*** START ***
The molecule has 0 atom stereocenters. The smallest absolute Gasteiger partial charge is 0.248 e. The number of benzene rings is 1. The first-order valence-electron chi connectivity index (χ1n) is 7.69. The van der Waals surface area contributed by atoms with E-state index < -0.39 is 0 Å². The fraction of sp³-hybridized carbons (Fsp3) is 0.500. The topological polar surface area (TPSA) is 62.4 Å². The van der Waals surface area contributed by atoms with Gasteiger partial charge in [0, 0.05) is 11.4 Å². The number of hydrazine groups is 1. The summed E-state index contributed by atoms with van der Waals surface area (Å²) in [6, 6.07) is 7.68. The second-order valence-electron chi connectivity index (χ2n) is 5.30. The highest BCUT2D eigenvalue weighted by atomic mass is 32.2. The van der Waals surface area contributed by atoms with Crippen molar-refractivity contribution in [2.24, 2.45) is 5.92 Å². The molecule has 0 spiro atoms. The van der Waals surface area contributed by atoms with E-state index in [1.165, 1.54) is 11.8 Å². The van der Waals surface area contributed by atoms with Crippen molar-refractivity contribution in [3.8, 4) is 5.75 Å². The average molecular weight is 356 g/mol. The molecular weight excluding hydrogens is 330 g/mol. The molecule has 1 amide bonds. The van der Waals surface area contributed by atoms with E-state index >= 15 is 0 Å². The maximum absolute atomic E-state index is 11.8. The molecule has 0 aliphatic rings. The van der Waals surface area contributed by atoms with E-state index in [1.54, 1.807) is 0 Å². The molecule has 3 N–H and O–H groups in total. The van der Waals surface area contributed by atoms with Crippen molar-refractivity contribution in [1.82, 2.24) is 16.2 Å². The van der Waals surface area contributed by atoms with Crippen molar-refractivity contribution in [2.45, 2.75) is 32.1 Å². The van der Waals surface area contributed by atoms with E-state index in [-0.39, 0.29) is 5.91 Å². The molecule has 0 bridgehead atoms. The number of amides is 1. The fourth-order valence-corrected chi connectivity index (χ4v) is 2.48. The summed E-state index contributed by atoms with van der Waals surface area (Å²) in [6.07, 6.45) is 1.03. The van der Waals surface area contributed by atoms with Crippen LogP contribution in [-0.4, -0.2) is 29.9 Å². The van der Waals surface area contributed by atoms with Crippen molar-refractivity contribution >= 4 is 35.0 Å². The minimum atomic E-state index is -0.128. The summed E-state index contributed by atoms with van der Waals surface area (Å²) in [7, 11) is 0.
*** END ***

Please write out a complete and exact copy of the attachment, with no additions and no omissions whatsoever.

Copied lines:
The molecule has 0 atom stereocenters. The smallest absolute Gasteiger partial charge is 0.248 e. The number of benzene rings is 1. The first-order valence-electron chi connectivity index (χ1n) is 7.69. The van der Waals surface area contributed by atoms with E-state index < -0.39 is 0 Å². The fraction of sp³-hybridized carbons (Fsp3) is 0.500. The topological polar surface area (TPSA) is 62.4 Å². The van der Waals surface area contributed by atoms with Gasteiger partial charge in [0, 0.05) is 11.4 Å². The number of hydrazine groups is 1. The summed E-state index contributed by atoms with van der Waals surface area (Å²) in [6, 6.07) is 7.68. The second-order valence-electron chi connectivity index (χ2n) is 5.30. The highest BCUT2D eigenvalue weighted by atomic mass is 32.2. The van der Waals surface area contributed by atoms with Crippen molar-refractivity contribution in [2.24, 2.45) is 5.92 Å². The molecule has 0 spiro atoms. The van der Waals surface area contributed by atoms with E-state index in [1.165, 1.54) is 11.8 Å². The van der Waals surface area contributed by atoms with Crippen molar-refractivity contribution in [3.8, 4) is 5.75 Å². The average molecular weight is 356 g/mol. The molecular weight excluding hydrogens is 330 g/mol. The molecule has 1 amide bonds. The van der Waals surface area contributed by atoms with E-state index >= 15 is 0 Å². The maximum absolute atomic E-state index is 11.8. The molecule has 0 aliphatic rings. The van der Waals surface area contributed by atoms with E-state index in [1.54, 1.807) is 0 Å². The molecule has 3 N–H and O–H groups in total. The van der Waals surface area contributed by atoms with Crippen molar-refractivity contribution in [1.82, 2.24) is 16.2 Å². The van der Waals surface area contributed by atoms with Crippen molar-refractivity contribution in [2.45, 2.75) is 32.1 Å². The van der Waals surface area contributed by atoms with E-state index in [-0.39, 0.29) is 5.91 Å². The molecule has 0 bridgehead atoms. The number of amides is 1. The fourth-order valence-corrected chi connectivity index (χ4v) is 2.48. The summed E-state index contributed by atoms with van der Waals surface area (Å²) in [6.07, 6.45) is 1.03. The van der Waals surface area contributed by atoms with Crippen LogP contribution in [-0.4, -0.2) is 29.9 Å². The van der Waals surface area contributed by atoms with Crippen molar-refractivity contribution >= 4 is 35.0 Å². The minimum atomic E-state index is -0.128. The summed E-state index contributed by atoms with van der Waals surface area (Å²) in [7, 11) is 0.